Before diving into the Google Analytics connector for Power BI and its challenges, I first want to provide a bit of background on dataset granularity. For those familiar with building a BI solution, you’ll agree that loading detailed data into a data model provides the most flexibility in reporting and data analysis.
For those not familiar, here is a very simplistic example:
Let’s say we want to report on consumer sales. For each customer transaction, we could load the total purchase amount into our data model. This would give us the ability to report sales by customer and date. What about product? We loaded one record per transaction, but a transaction may contain multiple products. By only pulling transaction total, we lose the ability to analyze sales related to products.
A better approach is to load the transaction line items into the data model. We can still get the total purchase amount for customers and dates by aggregating the line items, and we can now also view sales by products. Now, this may seem obvious, and you may question why I point this out. That will become clear as we cover the challenges below. (See our Data & Analytics solutions)
Google Analytics Connector for Power BI
The Google Analytics connector for Power BI allows you to build a Power BI dataset consuming data from your Google Analytics solution. The connector utilizes the Google Analytics Core Reporting API to import data into the Power BI tabular model. This means it isn’t a live connection to Google Analytics.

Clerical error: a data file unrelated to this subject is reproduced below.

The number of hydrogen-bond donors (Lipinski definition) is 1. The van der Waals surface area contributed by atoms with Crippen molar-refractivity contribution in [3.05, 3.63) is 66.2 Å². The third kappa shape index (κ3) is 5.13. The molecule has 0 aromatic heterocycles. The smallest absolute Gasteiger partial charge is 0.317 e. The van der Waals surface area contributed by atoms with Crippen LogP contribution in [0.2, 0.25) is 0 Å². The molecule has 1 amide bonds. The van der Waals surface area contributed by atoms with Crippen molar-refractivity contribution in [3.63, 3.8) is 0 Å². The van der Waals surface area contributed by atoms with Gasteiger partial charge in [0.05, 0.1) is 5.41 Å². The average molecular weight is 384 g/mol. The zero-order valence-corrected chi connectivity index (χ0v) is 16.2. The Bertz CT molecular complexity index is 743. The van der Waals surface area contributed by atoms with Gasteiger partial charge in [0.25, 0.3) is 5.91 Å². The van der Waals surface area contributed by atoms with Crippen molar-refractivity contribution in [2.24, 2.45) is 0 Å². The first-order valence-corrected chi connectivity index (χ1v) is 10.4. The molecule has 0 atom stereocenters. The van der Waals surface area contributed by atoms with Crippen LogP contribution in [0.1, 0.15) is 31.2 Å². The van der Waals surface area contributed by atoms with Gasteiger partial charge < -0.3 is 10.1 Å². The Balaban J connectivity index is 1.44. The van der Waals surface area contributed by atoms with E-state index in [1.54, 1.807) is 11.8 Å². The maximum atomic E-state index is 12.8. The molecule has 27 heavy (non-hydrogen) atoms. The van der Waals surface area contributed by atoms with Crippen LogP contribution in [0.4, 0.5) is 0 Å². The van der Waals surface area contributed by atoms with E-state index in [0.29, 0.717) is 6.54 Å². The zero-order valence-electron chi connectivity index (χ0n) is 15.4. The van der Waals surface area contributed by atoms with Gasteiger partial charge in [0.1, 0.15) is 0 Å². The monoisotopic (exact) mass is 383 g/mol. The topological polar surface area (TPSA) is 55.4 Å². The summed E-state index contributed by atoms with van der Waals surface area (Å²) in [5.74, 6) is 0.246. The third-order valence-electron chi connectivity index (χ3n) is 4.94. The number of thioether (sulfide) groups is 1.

What’s interesting about the Google Analytics API is that it acts much like a cube when querying the data. We get the data at the granularity we request. To demonstrate this, let’s look at a model that queries for Sessions and Pageviews. We start by pulling only those two metrics and nothing else. We get a single row of data containing the total sessions and pageviews across all dimensions.
Figure 1a. Power Query showing data for Sessions and Pageviews
Figure 1b. Power BI report table showing the values pulled from the Power BI Model
A key point to make here is that data is pulled from Google Analytics into the Power BI model when the report is initially built, and when the model is periodically refreshed. When data is displayed on the report pane in Power BI, the report is displaying the data from the Power BI model, and NOT directly from Google Analytics.
As mentioned above, the connector is not a live connection to Google Analytics. Even though the Google Analytics API acts like a cube, once the data is pulled into the Power BI model, we no longer leverage Google Analytics’ cube behavior. Instead, we will utilize Power BI’s tabular model behavior.